The studio argues that a complaint seeking an accounting of profits from its planned Rin Rin Tin film doesn't arise under the Copyright Act.
Nirvana has been sued for using an illustration from a 1949 translation of Dante’s “Inferno” on band merchandise. Here's why determining the copyright status of old foreign works can be a hellish undertaking.
The Andy Warhol Foundation (AWF) is asking the Second Circuit to reconsider its recent fair use ruling over Warhol's “Prince Series,” arguing that the decision “threatens to render unlawful many of the most historically significant artistic works of the last half-century.”
The release of a new film in the "Predator" franchise may hinge on an obscure but increasingly important aspect of copyright termination.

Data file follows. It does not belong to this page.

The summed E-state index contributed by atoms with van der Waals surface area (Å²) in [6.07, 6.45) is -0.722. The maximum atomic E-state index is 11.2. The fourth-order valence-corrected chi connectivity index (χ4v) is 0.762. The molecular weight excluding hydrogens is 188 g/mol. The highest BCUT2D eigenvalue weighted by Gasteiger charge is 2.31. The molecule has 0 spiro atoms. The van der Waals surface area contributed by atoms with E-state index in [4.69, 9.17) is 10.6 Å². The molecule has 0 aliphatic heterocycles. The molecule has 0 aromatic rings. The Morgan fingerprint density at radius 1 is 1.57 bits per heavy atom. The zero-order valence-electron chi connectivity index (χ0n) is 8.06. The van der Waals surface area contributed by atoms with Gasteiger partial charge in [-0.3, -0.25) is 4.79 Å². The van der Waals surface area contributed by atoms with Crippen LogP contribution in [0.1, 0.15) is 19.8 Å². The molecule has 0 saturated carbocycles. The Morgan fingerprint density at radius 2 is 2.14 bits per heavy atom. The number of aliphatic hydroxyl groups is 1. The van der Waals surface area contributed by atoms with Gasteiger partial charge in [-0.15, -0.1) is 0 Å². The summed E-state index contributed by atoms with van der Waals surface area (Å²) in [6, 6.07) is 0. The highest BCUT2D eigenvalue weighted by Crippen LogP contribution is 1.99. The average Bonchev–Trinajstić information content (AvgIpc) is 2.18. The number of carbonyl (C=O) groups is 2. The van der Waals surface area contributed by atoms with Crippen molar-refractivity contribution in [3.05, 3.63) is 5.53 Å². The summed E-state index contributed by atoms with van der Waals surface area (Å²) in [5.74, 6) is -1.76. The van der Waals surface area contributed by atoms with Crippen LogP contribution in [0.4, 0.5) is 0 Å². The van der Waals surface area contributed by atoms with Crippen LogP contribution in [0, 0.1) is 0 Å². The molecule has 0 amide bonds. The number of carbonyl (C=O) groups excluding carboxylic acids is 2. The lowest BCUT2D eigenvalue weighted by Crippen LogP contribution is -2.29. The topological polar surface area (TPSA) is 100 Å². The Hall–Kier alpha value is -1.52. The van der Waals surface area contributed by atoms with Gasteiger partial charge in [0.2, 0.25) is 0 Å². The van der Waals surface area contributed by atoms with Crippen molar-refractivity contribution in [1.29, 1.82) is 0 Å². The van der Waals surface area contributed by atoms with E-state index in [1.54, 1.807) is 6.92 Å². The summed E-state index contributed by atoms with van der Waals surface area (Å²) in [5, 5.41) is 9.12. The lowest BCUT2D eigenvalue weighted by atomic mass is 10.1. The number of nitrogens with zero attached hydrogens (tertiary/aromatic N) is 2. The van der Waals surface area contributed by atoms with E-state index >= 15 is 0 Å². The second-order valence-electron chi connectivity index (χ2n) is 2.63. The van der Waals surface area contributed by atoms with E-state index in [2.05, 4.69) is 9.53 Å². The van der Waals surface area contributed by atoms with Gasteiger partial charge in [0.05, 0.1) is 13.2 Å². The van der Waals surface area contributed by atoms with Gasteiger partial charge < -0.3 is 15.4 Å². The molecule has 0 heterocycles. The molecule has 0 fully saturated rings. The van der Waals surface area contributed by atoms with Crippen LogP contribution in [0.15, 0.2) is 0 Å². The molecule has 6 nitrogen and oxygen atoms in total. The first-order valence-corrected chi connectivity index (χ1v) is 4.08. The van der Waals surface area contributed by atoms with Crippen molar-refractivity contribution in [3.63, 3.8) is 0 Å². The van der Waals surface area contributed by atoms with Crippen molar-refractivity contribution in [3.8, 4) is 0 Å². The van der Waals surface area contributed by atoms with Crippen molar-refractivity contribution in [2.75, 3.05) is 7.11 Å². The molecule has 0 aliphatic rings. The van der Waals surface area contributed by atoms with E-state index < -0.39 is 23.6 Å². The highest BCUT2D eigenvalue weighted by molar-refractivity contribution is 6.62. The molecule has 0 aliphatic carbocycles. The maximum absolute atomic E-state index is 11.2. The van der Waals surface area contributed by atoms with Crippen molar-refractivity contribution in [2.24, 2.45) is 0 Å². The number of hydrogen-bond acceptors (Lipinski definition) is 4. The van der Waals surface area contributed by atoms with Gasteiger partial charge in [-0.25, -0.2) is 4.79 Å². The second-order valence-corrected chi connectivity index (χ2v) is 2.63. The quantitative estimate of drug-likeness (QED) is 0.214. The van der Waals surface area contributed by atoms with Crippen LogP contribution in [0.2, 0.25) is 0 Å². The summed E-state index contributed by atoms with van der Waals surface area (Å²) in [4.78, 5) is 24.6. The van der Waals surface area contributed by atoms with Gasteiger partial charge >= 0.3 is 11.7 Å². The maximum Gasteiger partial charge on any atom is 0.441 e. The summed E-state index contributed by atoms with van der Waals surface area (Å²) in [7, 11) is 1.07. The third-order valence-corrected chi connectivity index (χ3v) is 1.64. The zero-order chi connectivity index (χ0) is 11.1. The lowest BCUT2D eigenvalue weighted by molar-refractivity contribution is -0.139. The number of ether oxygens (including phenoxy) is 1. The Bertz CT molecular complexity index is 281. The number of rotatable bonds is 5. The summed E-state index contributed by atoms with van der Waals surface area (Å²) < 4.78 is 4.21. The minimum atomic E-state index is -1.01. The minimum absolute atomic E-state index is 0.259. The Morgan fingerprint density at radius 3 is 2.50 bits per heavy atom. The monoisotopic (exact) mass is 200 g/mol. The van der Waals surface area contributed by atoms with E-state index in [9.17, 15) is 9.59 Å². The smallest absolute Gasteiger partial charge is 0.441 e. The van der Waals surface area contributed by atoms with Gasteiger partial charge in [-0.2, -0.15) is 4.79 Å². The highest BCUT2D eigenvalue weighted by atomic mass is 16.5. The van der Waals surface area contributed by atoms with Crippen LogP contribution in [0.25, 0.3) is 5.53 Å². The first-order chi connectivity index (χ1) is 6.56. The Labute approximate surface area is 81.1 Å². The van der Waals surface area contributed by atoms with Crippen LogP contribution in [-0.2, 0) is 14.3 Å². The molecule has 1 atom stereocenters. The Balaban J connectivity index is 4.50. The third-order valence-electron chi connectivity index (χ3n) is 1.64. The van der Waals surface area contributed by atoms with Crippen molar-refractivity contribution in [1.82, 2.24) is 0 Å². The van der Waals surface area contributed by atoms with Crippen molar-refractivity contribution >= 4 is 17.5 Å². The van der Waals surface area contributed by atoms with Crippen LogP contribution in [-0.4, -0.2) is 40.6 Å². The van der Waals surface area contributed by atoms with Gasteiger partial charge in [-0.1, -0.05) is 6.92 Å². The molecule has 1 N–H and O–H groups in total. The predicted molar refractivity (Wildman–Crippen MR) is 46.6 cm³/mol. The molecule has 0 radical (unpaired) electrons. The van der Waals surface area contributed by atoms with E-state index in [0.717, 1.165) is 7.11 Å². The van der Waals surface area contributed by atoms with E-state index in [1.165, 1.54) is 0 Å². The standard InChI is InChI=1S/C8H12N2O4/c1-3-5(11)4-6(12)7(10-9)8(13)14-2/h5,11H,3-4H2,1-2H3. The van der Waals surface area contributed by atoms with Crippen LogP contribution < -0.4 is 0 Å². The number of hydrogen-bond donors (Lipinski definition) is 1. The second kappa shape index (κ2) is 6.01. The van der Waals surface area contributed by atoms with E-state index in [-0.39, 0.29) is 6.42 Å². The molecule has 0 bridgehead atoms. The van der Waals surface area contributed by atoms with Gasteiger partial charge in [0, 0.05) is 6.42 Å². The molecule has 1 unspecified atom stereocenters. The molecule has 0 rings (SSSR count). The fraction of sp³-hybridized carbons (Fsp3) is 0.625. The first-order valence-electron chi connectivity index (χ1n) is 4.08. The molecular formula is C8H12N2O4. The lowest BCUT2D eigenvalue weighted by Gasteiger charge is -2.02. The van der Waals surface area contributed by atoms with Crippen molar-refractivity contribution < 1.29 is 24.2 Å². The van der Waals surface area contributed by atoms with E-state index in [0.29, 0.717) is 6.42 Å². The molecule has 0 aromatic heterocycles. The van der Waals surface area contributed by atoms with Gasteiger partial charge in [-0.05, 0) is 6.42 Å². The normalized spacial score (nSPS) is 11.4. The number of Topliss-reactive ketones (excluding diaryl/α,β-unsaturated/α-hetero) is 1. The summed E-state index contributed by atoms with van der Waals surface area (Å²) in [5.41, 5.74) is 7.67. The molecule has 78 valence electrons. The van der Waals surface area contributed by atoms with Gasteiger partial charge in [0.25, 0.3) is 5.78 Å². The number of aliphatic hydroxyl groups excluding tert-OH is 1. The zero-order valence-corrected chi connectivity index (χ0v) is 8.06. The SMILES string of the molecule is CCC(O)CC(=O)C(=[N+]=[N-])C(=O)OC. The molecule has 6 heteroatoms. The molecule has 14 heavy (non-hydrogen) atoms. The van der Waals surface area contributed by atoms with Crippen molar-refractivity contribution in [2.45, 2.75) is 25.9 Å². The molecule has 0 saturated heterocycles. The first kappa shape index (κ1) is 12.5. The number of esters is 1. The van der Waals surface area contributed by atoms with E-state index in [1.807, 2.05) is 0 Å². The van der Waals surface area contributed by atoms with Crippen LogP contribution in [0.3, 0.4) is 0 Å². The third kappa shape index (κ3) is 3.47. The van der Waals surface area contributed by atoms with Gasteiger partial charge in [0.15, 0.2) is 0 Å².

The Supreme Court's long-awaited decision finds that Google's copying of Oracle's Java API was fair use. Should creators of more traditional content be concerned?
In a retreat from its Cariou decision, the Second Circuit finds that Andy Warhol's use of a Lynn Goldsmith photo of the pop icon Prince isn't transformative. But lots of questions remain.
Copyright professor Jack Lerner and his law students read every fair use case from the past two years so you don't have to. Here are some of the highlights.
With Dr. Seuss Enterprises deciding to no longer publish six books containing racially insensitive content, would it be fair use for others to do so?
Taking a page out of the “best defense is a good lawsuit” playbook, Taylor Swift has filed a new copyright infringement complaint against Evermore Park, the Utah fantasy theme park that earlier this month sued the singer for trademark infringement.
After failing to defend a copyright lawsuit against her, the actress is ordered to pay only minimum statutory damages. Did Vergara just get lucky, or is default a smart litigation strategy?